Trademark litigation, is more often than not centered around
the premise of "deceptive similarity". The aspect
becomes more debatable where an argument regarding generic
usage or public knowledge of the mark be raised. This is
particularly evidenced in marks that incorporate words of
colloquial and regional significance, while having been granted
trademark registration. The set of scales may swindle between
registration being prima facie evidence and being in the public
domain. Long drawn litigations are often witnessed, as in
Amaravathi Enterprises v. Karaikudi Chettinadu
The suit between Amaravathi Enterprises and Karaikudi
Chettinadu reflects the strict standards that the Indian Courts
maintain in trademark disputes. The dispute is centered around
a registered trademark "Kaaraikudi Chettinad
Resturant", (held by Amaravathi Enterprises) and
"Karaikudi Chettinadu Resturant" (used by Karaikudi
Chettinadu), both the marks being deceptively similar to each
other except for a slight variation in spelling.
This infringement suit was contested by Amaravathi on the
ground that their presence in the hospitality industry with a
chain of hotels, catering services and restaurants, was noted,
as part of the reputed Savera Group. They vouched that their
restaurant was popular for its Chettinad cuisine, attracting
customers including some eminent personalities. They vouched
that by virtue of use since 1989, the mark "Kaaraikudi
Chettinad Resturant" had acquired a secondary meaning and
was identified by the public at large.
The grounds propounded by Amaravathi were rebutted by the
opponents, on the account that they were prior users of the
mark "Karaikudi Chettinadu Resturant". They also
argued that the word "Chettinadu" denoted
"Karaikudi", since it referred to the spicy cuisine
that originated from Karaikudi and surrounding areas. They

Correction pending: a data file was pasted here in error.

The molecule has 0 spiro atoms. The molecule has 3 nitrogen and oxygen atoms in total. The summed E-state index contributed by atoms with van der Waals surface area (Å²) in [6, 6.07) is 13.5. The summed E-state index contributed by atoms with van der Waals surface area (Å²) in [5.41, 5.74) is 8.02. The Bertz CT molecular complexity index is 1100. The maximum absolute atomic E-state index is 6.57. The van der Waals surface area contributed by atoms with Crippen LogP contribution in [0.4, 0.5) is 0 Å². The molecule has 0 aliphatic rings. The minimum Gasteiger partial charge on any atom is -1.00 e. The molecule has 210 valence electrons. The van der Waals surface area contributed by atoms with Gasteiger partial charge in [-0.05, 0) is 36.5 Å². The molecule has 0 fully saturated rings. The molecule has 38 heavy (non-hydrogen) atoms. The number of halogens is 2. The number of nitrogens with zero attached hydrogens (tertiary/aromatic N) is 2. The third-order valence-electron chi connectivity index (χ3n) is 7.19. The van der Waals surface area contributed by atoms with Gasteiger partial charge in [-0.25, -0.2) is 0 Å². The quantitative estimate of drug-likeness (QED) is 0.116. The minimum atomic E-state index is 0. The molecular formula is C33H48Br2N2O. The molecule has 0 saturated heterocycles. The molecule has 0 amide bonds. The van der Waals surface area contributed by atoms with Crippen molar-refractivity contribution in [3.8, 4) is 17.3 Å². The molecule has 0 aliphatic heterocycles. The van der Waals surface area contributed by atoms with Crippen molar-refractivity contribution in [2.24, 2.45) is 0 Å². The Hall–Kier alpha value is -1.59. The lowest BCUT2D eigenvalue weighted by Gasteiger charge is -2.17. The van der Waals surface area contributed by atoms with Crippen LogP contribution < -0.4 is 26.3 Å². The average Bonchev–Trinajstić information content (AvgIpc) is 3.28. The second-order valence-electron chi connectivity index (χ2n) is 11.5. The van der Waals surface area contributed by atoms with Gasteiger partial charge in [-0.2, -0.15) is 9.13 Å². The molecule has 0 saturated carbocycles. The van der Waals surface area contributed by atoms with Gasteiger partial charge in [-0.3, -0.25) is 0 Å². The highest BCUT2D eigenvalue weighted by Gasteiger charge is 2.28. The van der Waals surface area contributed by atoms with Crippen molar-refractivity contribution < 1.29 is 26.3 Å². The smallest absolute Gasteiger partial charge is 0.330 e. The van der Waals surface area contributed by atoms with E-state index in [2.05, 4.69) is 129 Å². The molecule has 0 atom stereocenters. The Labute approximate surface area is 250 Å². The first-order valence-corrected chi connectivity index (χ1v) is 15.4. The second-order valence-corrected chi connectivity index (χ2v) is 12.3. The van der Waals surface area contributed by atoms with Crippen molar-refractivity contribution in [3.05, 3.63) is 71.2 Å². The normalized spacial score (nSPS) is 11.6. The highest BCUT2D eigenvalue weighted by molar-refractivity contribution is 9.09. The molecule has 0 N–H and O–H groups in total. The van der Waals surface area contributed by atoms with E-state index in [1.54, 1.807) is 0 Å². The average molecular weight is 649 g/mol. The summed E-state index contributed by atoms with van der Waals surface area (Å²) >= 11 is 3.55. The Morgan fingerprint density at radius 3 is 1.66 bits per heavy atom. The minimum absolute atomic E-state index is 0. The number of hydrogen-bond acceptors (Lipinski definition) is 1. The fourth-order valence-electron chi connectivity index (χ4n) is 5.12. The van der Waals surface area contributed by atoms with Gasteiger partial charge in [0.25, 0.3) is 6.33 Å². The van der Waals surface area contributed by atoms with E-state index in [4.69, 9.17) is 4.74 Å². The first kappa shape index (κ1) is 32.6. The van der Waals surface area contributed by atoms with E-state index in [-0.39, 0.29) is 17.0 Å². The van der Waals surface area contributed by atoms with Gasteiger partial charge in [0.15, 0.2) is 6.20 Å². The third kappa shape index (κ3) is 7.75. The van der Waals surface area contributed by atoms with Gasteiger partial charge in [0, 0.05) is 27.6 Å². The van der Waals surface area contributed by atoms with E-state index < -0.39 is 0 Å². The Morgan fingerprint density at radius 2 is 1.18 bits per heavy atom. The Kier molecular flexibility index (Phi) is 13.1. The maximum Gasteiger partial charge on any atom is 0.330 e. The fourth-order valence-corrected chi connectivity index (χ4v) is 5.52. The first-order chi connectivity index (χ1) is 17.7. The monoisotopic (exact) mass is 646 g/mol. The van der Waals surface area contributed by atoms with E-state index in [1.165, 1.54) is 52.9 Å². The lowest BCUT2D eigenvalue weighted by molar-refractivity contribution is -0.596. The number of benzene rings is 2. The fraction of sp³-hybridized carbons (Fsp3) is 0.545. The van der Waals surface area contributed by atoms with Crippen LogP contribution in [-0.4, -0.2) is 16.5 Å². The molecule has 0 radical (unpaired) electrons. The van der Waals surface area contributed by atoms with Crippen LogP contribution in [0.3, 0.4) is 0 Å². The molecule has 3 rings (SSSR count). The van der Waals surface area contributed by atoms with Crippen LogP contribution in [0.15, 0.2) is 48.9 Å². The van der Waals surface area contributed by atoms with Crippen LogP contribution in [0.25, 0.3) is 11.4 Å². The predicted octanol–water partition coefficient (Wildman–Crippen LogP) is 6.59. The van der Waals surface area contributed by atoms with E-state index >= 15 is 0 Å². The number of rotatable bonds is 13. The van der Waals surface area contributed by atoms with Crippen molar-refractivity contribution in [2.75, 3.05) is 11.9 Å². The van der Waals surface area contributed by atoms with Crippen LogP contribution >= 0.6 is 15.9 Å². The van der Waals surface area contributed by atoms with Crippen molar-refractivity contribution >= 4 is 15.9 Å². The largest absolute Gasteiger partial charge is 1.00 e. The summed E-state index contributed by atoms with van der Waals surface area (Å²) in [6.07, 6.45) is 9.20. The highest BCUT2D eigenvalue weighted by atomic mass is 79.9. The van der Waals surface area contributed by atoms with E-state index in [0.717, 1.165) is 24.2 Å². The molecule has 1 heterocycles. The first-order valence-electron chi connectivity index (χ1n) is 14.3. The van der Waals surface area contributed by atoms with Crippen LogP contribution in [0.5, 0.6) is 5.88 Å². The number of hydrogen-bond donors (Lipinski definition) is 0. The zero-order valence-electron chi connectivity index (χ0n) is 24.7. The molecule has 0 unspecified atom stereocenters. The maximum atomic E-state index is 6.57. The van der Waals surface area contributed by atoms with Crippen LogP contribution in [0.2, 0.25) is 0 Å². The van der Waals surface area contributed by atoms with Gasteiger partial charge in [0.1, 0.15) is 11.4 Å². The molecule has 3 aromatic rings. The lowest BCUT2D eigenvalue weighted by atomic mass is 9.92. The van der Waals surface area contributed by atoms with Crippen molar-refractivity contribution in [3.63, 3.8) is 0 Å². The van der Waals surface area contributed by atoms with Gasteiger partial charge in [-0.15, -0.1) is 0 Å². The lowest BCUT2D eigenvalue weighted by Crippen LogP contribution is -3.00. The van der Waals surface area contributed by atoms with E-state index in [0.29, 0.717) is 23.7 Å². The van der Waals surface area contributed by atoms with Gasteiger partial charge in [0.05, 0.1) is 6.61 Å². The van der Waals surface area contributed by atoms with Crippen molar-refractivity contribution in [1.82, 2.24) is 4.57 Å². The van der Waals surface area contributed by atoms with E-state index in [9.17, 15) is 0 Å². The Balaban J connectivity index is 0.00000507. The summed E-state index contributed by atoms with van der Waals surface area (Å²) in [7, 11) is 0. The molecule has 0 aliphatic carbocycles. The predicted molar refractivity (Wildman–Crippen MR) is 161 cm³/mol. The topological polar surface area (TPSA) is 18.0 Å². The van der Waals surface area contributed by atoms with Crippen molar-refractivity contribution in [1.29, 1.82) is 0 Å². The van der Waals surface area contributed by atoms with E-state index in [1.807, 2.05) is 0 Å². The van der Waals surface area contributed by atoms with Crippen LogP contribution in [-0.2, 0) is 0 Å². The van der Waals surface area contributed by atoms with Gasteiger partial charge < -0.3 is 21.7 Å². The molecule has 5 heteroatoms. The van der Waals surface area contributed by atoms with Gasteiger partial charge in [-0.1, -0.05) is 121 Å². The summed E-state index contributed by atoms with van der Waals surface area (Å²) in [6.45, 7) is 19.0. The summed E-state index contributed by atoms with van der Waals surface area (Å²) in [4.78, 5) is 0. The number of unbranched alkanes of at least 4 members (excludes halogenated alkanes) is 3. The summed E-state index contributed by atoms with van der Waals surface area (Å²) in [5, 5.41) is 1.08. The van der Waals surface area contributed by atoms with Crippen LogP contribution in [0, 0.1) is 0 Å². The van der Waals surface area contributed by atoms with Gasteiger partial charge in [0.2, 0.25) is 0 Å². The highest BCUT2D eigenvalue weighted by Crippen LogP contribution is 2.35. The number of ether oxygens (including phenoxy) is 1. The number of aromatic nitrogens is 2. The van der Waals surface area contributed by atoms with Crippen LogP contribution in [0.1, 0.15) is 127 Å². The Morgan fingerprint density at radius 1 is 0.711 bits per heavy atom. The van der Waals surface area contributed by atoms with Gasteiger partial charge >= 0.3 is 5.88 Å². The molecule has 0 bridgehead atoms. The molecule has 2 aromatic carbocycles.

stated that Karaikudi could not constitute a trademark as the
same had become public juris.
The High Court in its decision took into account several
precedants to elucidate the requirements of
'constituting a prima facie case',
'balance of convenience' and
'irreparable injury' to pronounce an order of
injunction. The High Court stated that the documents produced
by "Karaikudi Chettinadu" were insufficient to
reflect that they were prior continuous users of the mark.
Also, they stated that evidence did not sufficiently reflect
the volume of business of the mark. The court also reiterated
the trite law of registration of a trademark being prima
facie evidence in favour of the holder of the mark, and
noted that the same leaned in favour of Amaravathi. The court
opined that being in the business of food items, it was
quintessential to maintain a high standard, a fall in which
would lead to loss of reputation and goodwill.
The High Court of Madras granting an interlocutory
injunction ruled in favour of Amaravathi. A time period of
three months was granted to Karaikudi Chettinadu to replace the
phrase from their trade name. The trial court was also ordered
to expedite the hearing of the suit, judging the same on
In a country with vibrant culture, cuisine and innumerable
dialects and pronunciations to follow, transliteration of
expressions is bound to create disputes such as these. The
Courts in this event need to follow the well established dicta
of the law in administering justice to the parties, while the
Trade Mark Registry bear caution in granting registration to
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